BY REV. CORY L. KEMP |
My mom passed away a little over two months ago, so this is the first Advent, the first Christmas to come without her. I’ve shared a good bit about my last visit with her, and returning to Wisconsin a month later, in our Moravian Facebook Fellowship, as well as in other online faith-based communities.
What I’ve discovered is that there is more connection, more generosity and courage among us than seems readily apparent. I am in awe, humbled by our shared experiences, and how important it is to keep showing up and being present for one another in whatever way we can, especially in times of personal loss.
And personal loss of those we love is common to all of us.
What really strikes me is that our human lives do come to an end. Our faith compels us to believe, rightly so, that our souls live on forever in this God who chose to come be with us. It’s very easy to fool ourselves though, to slip into a false notion that the people we love will live forever.
And so, because we don’t, I’ve realized that grief creates its own form of hospitality, welcoming strangers, sojourners, those we will never meet or hear from again, into a kindred fellowship, if not always a shared language about this most human of experiences.
While grief is such a thick, heavy blend of remembering, staying present and moving on with one’s own life, I believe it represents the fullness of God’s graceful presence among us, particularly at this time of year.
Advent is always a new beginning, the reclaiming of the hope and the promise of God with Us. In Paul’s letter to the Romans, he raises the most important thing of all: the urgency of what it means to live in the kingdom of God, here and now. “Besides this, you know what time it is, how it is now the moment for you to wake from sleep. For salvation is nearer to us now than when we became believers; the night is far gone, the day is near.” Romans 13:11-12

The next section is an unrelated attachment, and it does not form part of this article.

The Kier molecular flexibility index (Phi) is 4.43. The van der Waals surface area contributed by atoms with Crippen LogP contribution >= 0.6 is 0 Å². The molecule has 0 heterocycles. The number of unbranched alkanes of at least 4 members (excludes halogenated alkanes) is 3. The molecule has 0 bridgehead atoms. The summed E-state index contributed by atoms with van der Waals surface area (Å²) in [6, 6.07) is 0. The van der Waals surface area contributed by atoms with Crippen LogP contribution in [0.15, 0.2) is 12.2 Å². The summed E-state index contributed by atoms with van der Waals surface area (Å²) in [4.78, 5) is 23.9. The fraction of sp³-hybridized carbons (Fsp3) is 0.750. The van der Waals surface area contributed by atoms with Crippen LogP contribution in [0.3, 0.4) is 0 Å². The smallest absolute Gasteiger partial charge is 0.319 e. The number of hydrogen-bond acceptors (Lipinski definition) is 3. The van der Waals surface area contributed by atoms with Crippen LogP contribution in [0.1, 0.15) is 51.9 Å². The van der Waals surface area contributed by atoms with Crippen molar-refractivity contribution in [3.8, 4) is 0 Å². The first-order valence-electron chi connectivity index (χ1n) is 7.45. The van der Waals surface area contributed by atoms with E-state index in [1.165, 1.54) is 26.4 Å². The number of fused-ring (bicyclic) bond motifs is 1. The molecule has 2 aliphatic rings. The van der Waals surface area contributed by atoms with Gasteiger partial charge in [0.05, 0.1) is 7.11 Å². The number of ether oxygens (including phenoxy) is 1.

We have this beautiful season of Advent before us, unfolding with the traditional cadence of worship, fellowship and personal memories that continue to feed our souls and serve our communities.
And, it is more besides.
Advent is a time of preparation, of recognizing that our time is limited, and that each season of our lives demands something from us. This is perhaps the most poignant paradox: that we live in the Great Mystery of God’s eternal presence, and, like Jesus, you and I live in historical time. We are each here at our appointed time to be ourselves, make a difference by living our faith in the best way we know.
The night is far gone, the day is near. You know what time it is. The moment has come for you and me to wake up to what is next.
And so, we begin again.
About the Author
The Rev. Cory L. Kemp is founder and faith mentor with Broad Plains Faith Coaching. Cory, employing her signature Handcrafted Faith program, supports ordained and lay women leaders in visualizing, understanding and strengthening their beliefs, so that they may know, love and serve God and their communities with generosity, wisdom, and joy.